People’s motivations for seeking renewable power for their businesses can be broad: Reducing energy costs, doing their part to save the planet, and even bragging rights are among some of the most popular reasons to go green. Often, it’s a combination of all of those things.
Regardless of what drives an individual in taking the first step towards solar power for their business, it’s that first step that may be enough to stop them in their tracks.
The number of avenues available can be overwhelming. Some of that can be attributed to marketing. Vendors try to differentiate their services from the rest of the pack, which can lead to confusion about the business model behind the marketing.
That is really only part of a bigger issue: some of the concepts in play are understandably foreign to the average person.
Conceding up front that an exception exists to every rule and that not every state fully supports all of these programs, there are three basic models to consider for the majority of potential business consumers:
- Customer Owned On-Site Systems
- Third Party On-Site Systems
- Community Solar
Keep in mind that other options for off-site customer-owned models exist, as do many other variants that don’t fall neatly in these three buckets. But for now, let’s take a look at the three basic models as options for a business exploring solar.
Customer-owned on-site systems are probably the easiest option for people to understand. The key notion is that the customer finances and owns the system.
From a pure long-term investment standpoint, this model shines. Where many people pause, however, is with the up-front cost that is required, which can run a business tens of thousands of dollars for the average installation. Add in operations and maintenance costs, and the price of entry and ownership may scare many people away. That’s where our next model option comes in.
A simple Google search will likely return the most popular option: third-party on-site systems. These systems are common because they provide a win-win scenario to the consumer: the customer gets their on-site photovoltaic system, energy costs fall, and all without a major up-front cash payment. The system provider is also smiling, because they may have just secured a long-term revenue stream, depending on the arrangement.
These systems often involve a Power Purchase Agreement (through which the owner buys the power that is produced at an agreed rate over a long term) or a “lease to own” model, in which the owner and the system provider split the value of the energy savings over a period of time.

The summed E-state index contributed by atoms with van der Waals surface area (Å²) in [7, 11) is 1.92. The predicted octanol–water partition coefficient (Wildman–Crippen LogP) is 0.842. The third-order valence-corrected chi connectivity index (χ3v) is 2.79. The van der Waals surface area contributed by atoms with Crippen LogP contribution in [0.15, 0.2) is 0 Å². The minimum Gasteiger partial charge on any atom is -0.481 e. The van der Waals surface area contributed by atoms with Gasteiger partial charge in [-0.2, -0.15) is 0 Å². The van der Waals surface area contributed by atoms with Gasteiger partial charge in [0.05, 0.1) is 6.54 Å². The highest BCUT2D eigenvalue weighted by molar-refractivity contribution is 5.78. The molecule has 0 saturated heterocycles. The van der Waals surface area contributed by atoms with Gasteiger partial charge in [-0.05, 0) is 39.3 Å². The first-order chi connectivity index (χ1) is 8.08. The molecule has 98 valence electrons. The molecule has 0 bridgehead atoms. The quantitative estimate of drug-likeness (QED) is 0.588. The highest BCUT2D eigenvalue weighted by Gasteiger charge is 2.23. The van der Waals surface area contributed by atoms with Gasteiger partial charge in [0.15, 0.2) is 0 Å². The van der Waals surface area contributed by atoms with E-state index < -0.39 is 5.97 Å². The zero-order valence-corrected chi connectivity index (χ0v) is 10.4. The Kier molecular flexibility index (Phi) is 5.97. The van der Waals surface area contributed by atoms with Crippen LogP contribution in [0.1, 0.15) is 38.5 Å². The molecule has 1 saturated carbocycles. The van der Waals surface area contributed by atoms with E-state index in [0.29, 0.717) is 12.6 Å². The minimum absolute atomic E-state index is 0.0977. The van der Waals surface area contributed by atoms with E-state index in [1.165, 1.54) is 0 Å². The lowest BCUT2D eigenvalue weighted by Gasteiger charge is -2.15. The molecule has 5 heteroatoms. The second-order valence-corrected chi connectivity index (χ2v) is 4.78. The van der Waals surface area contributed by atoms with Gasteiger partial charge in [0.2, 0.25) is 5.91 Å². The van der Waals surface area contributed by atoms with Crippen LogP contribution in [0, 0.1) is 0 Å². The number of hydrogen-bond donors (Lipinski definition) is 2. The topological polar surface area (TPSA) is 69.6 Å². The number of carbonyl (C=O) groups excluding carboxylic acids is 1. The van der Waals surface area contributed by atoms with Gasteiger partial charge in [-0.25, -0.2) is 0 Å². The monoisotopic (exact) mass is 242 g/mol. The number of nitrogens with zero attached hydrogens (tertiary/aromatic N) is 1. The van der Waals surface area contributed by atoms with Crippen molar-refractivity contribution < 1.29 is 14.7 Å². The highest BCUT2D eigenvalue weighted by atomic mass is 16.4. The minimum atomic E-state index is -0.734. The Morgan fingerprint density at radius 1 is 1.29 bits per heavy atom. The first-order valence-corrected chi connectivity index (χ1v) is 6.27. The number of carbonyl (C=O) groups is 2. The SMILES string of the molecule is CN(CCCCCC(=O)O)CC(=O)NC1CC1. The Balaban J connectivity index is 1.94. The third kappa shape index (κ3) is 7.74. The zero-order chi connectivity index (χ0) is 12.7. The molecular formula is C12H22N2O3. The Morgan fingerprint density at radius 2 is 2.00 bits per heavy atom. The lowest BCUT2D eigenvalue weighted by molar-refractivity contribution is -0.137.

The number of variations in economic models likely to be encountered will roughly equal the number of system providers you review, so doing a true “apples to apples” comparison isn’t going to be a simple task. Short of engaging a professional to assist you in evaluating realistic payback scenarios and potential pitfalls, plan on doing a lot of reading and learning to make sure you are getting the option that fits your needs.
If your motivations for “going green” don’t require you to display your solar panels, your location includes a lot of shade, you are a renter, you don’t want to be locked in to a long-term investment, or any one of a number of other reasons that don’t make on-site solar a good fit, then there is yet another avenue to consider: community solar.
In simple terms, this typically means a ground-mounted photovoltaic system installed on the same utility network as you. The system owner seeks subscribers to buy a portion of the system output, often at a rate that is 10% lower than the subscriber currently pays the utility company. The customer is signing up to buy green power and reduce their electric bill, generally without a long-term commitment. This option has become quite popular for obvious reasons, as it’s a pretty painless way to save money.
These three basic models are really just the entrance to a deep rabbit hole. When you zoom out to the community level, you’ll learn about microgrids and community choice aggregation programs. Zoom out a little farther, and you’ll find large-scale renewable generation that may total hundreds of megawatts.
For the average business consumer, chances are that one of the options—a customer owned on-site system, a third-party on-site system, or a community solar program—are viable and readily available. Having a clear understanding of your businesses needs will help determine the best avenue for renewable power.
Steven Longway is director of Buildings Engineering at LaBella Associates.
The views and opinions expressed in this article are the author’s own, and do not necessarily reflect those held by pv magazine.
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